Though it remains skeptical of battery-electric technology, Toyota’s new bZ4X Concept offers a strong hint of what’s to come when it launches the first of what will be seven all-electric “Beyond Zero” models starting next year.
First shown at the Shanghai Motor Show in April, the bZ4X is making its U.S. debut during a four-day media gathering at Toyota headquarters outside Dallas this week. It was developed as part of a joint program with Subaru, the smaller Japanese automaker planning to launch a production version of its Solterra prototype in late 2022.
Bob Carter, Toyota’s North American sales chief, told TheDetroitBureau the production version of the bZ4X will come “later this year” with plans for it to hit showrooms in 2022.
The bZ4X, notes Lisa Materazzo, group vice president of Toyota Marketing, is “Roughly the size of a RAV4, with the versatility to stand apart from other BEVs, it will be well positioned in the sweet spot of the market.”
Early pioneer falls behind
Toyota was an early pioneer of vehicle electrification, launching the original Prius hybrid more than two decades ago. Today, it sells more gas-electric vehicles than any other competitor, but the company remains skeptical of pure battery-electric technology.
Last December, President and CEO Akio Toyoda even tried to scuttle Japanese government plans to shift to all-electric vehicles, much as other countries like Norway and Great Britain aim to do during the next 10 to 15 years.
For its part, Toyota aims to offer hybrid versions of virtually every vehicle in its line-up by mid-decade, with a number of plug-in hybrids thrown into the mix. But the debut of the bZ4X — and the production model to follow — shows it can no longer resist the inevitable, according to Stephanie Brinley, principal auto analyst at IHS Markit.
“It’s a tsunami, a wave crushing anyone who doesn’t believe in the technology,” said Brinley. “The pressure to make (BEVs) the only solution is massive.”
For the moment, Toyota isn’t saying much about the bZ4X. But it shares the basic, skateboard-like architecture found in the Subaru Solterra, with battery pack and motors mounted below the load floor. It is widely expected that both vehicles will offer sporty performance and a range of at least 250 — and perhaps 300 — miles.
Toyota’s crossover lifts a page from the Subaru handbook, with an almost completely grille-less nose. Narrow, almost slit-like headlamps are framed by lacquer-black cladding that flows over the front wheels. The doors feature a high beltline and distinctive creases, while the relatively flat roof tapers into a high, wind-cheating spoiler.
The cabin adopts a minimalist design, with only a handful of conventional controls. Most of the heavy lifting is done using a large touchscreen atop the center console. In what appears to be a first for Toyota, the system also appears to have an iDrive-like control knob. The production version will access an all-new infotainment system Toyota is preparing to release, one featuring an Amazon Alexa-like voice assistant. A second digital display floats behind the steering wheel, replacing conventional gauges.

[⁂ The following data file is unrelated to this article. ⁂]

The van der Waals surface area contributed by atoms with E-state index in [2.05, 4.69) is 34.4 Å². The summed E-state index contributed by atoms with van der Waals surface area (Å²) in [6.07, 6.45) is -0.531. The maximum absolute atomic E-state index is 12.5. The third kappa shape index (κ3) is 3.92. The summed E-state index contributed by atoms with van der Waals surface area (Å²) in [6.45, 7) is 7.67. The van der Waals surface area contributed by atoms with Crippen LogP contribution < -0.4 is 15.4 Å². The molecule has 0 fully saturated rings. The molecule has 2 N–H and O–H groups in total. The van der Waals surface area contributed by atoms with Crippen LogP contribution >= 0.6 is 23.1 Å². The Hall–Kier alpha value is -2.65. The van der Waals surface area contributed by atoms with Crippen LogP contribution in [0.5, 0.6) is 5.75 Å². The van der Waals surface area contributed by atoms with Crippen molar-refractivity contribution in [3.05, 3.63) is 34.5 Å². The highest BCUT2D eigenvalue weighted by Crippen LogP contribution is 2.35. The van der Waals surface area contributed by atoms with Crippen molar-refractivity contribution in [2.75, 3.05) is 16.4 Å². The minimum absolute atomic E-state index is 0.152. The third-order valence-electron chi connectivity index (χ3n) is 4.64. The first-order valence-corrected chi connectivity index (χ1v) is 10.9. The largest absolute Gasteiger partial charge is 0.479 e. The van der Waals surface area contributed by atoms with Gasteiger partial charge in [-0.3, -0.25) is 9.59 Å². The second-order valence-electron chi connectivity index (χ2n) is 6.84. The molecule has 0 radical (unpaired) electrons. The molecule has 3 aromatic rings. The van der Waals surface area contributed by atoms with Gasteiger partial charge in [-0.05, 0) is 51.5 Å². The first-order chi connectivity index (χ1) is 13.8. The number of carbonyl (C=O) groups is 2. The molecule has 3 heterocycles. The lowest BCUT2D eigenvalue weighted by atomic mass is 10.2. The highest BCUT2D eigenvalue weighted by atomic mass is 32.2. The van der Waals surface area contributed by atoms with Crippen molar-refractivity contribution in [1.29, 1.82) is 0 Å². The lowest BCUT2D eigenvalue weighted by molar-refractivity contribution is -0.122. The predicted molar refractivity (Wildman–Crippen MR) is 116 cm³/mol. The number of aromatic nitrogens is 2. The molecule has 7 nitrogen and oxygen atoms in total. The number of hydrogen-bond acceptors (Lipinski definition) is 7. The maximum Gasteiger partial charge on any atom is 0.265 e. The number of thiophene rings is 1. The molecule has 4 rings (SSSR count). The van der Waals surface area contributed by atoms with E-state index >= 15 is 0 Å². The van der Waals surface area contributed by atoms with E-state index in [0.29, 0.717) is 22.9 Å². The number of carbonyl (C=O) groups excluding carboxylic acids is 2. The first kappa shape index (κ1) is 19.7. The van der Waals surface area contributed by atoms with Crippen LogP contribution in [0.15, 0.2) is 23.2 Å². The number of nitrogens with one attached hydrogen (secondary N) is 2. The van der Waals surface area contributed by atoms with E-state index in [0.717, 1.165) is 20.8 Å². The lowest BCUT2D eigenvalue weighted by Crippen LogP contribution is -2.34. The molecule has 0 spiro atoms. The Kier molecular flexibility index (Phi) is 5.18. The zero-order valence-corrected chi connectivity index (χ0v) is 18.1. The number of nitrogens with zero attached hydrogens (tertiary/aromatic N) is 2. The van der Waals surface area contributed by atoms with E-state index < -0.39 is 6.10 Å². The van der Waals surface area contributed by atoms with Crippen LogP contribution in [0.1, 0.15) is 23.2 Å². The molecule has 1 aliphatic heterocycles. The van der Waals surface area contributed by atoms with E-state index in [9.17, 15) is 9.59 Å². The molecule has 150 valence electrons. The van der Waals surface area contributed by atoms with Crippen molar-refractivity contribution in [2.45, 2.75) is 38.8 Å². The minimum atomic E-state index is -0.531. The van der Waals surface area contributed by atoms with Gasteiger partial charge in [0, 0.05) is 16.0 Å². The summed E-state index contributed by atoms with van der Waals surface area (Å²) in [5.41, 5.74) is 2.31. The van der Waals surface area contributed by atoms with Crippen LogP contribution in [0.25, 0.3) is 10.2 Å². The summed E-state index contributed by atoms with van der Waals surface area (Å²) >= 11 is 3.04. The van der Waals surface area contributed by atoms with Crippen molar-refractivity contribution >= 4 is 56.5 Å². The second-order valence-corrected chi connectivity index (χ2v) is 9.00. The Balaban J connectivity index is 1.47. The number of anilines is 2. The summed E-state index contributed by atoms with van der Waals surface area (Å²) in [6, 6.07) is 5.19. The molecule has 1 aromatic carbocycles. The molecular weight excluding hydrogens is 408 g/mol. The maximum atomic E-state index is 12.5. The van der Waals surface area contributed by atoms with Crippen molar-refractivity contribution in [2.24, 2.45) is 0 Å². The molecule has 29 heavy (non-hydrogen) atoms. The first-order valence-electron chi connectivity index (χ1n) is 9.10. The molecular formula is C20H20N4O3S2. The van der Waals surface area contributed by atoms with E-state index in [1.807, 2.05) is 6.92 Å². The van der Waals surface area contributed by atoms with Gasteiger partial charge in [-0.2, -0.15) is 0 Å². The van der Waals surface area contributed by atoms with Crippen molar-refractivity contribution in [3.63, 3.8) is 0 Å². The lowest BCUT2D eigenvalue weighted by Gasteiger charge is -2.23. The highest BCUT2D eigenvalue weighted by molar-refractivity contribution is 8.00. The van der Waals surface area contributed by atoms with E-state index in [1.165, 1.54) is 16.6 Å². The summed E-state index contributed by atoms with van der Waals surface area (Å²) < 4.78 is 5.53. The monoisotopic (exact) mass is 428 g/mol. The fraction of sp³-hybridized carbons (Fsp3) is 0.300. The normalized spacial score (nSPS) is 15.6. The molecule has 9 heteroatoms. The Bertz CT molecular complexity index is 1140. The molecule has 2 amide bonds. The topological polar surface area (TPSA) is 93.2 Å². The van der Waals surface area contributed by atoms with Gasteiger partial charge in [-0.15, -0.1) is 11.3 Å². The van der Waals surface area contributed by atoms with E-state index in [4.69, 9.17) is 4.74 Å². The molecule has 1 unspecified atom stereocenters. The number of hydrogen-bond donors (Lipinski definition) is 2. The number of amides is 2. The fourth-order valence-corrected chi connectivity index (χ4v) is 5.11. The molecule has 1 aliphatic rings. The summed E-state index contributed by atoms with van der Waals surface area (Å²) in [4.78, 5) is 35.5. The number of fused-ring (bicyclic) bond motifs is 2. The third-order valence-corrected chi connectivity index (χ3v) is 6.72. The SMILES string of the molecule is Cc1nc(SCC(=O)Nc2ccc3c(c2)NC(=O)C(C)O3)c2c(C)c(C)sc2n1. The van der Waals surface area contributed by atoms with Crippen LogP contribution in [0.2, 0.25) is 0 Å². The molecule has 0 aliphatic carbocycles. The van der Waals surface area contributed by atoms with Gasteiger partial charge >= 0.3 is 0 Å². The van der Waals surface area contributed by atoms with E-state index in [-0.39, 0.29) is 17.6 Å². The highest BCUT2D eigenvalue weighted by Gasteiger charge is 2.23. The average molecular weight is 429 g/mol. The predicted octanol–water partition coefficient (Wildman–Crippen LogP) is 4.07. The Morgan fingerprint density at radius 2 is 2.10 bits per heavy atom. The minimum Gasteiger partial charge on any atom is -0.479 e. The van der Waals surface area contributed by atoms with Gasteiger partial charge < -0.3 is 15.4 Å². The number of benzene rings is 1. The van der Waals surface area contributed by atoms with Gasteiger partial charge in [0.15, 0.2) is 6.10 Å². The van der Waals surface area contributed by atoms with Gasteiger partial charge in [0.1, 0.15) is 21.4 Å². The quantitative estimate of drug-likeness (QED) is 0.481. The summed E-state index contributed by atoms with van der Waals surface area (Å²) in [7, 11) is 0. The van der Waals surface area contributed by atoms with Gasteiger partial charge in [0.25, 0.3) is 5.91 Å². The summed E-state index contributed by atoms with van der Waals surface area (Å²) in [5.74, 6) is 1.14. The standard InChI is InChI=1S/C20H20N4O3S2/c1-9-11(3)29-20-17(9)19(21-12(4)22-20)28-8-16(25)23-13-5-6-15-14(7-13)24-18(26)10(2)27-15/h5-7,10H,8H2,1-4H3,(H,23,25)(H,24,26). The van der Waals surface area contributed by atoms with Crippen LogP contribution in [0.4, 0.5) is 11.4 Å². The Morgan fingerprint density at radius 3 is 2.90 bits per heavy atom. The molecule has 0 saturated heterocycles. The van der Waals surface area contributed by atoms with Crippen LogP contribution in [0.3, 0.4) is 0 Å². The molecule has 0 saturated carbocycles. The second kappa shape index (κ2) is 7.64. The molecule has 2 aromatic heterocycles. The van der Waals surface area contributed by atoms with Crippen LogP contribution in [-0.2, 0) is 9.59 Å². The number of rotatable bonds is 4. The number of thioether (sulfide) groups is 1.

While Toyota isn’t offering up a precise timetable, the production version of the bZ4X Concept is expected to be the first of seven Beyond Zero battery-electric vehicles. The automaker plans to add another eight BEVs — though not all will come to the U.S.
But while some competitors, such as General Motors, plan to switch entirely to battery-electric models, Toyota plans to retain a mix of options including conventional hybrids, PHEVs and even hydrogen fuel-cell vehicles. In all, it expects to have 70 different “electrified” vehicles in its line-up by 2025.
Meanwhile, “by 2030, 15% of our sales will be battery-electric or fuel-cell electrics,” Jack Hollis, senior vice president of North American automotive operations, said Monday evening. That’s significantly behind what other manufacturers are targeting.
Ford last month announced a roughly 50% increase in its spending on battery-cars, CEO Jim Farley predicting BEVs alone will generate 40% of its global volume by 2030. GM expects to eliminate gas and diesel powertrains entirely by 2035. While Toyota may not be moving fast enough, the bZ4X is a good start considering the U.S. market’s fixation on SUVs, said Sam Abuelsamid, principal auto analyst with Guidehouse Insights. “It’s the right segment to dive into first.”